It is impossible to estimate how many others like the Pembroke Pines girl, nicknamed Little Hope in the Haitian community, are laboring in American households. But Romer and other Haitian- American social workers report that current and former restaveks are coming to them in greater numbers now for help, largely because the Pembroke Pines case galvanized support for such victims. Several organizations have set up hotlines for kids seeking help; they offer ex-restaveks assistance in finding homes, jobs and opportunities for schooling.

So far, the work of sniffing out restavek cases has fallen mainly to these private agencies, since local police say they rarely have the information necessary for that kind of sleuthing. And restaveks, who know most cops in Haiti to be brutal and corrupt, are generally loath to approach police in the U.S. Plus, they fear that turning in their captors to authorities may elicit reprisals.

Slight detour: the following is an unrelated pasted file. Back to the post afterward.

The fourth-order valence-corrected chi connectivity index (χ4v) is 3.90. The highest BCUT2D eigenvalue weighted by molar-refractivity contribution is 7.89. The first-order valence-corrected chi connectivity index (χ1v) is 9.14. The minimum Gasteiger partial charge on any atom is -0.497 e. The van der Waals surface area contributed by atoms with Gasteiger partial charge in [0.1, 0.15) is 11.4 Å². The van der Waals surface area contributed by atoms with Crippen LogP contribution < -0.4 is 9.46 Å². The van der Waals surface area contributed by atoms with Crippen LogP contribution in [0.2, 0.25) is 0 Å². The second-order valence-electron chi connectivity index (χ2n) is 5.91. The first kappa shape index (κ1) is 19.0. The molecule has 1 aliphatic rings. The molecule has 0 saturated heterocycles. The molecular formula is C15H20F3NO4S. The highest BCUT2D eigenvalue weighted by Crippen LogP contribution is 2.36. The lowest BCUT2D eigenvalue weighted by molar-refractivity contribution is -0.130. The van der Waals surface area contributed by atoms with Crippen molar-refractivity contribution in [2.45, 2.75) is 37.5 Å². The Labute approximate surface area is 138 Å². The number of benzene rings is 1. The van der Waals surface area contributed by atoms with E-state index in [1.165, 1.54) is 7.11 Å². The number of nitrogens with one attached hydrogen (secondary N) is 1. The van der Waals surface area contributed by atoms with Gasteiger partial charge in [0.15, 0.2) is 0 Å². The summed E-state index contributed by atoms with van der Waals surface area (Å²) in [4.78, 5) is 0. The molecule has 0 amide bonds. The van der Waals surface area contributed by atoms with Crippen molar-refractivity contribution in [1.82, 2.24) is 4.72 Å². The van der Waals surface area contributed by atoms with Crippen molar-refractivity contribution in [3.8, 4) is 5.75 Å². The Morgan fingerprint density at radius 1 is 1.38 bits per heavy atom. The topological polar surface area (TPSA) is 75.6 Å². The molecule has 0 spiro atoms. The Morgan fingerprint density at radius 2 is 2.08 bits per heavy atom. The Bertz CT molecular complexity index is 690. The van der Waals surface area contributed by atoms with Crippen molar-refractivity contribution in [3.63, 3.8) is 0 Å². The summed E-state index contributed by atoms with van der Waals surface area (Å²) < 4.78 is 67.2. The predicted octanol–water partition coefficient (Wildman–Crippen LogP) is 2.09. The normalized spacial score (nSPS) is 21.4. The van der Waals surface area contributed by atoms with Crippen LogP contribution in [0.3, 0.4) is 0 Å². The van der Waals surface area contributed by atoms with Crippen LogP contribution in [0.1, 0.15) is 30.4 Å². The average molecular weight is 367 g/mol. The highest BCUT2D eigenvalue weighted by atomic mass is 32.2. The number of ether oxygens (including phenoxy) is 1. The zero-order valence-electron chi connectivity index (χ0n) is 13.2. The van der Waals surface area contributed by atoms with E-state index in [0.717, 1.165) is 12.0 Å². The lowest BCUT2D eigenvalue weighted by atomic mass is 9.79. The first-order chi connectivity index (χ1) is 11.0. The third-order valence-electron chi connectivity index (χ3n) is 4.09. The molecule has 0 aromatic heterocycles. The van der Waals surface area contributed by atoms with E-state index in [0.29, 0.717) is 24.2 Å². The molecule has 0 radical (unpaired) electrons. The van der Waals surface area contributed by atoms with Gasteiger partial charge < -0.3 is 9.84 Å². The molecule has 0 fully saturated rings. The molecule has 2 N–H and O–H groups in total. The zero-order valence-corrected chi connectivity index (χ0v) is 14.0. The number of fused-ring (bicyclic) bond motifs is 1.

Restaveks who do get away have grim stories to tell. A young man recently went to Romer with hideous burns from an iron, a punishment by his West Palm Beach, Fla., "host" family whenever he didn't press their clothes correctly. Aside from losing their childhood, restaveks suffer separation from their own families. At the Maurice Sixto shelter in Port-au-Prince, Ania Derice, 18, recalls how her parents in rural central Haiti, who couldn't afford to feed and clothe her, sent her to a house in Port-au-Prince to be a restavek. When Ania was 12--after six years of labor that included emptying bedpans and making six half-hour treks a day to gather water in a 5-gal. container--she was allowed to visit her parents for a week. She told them she wanted to return home for good. "But my mother told me that no matter how bad my life was in Port-au-Prince, it would be even worse there," says Ania. "She made me go back." Ania hasn't seen her family since.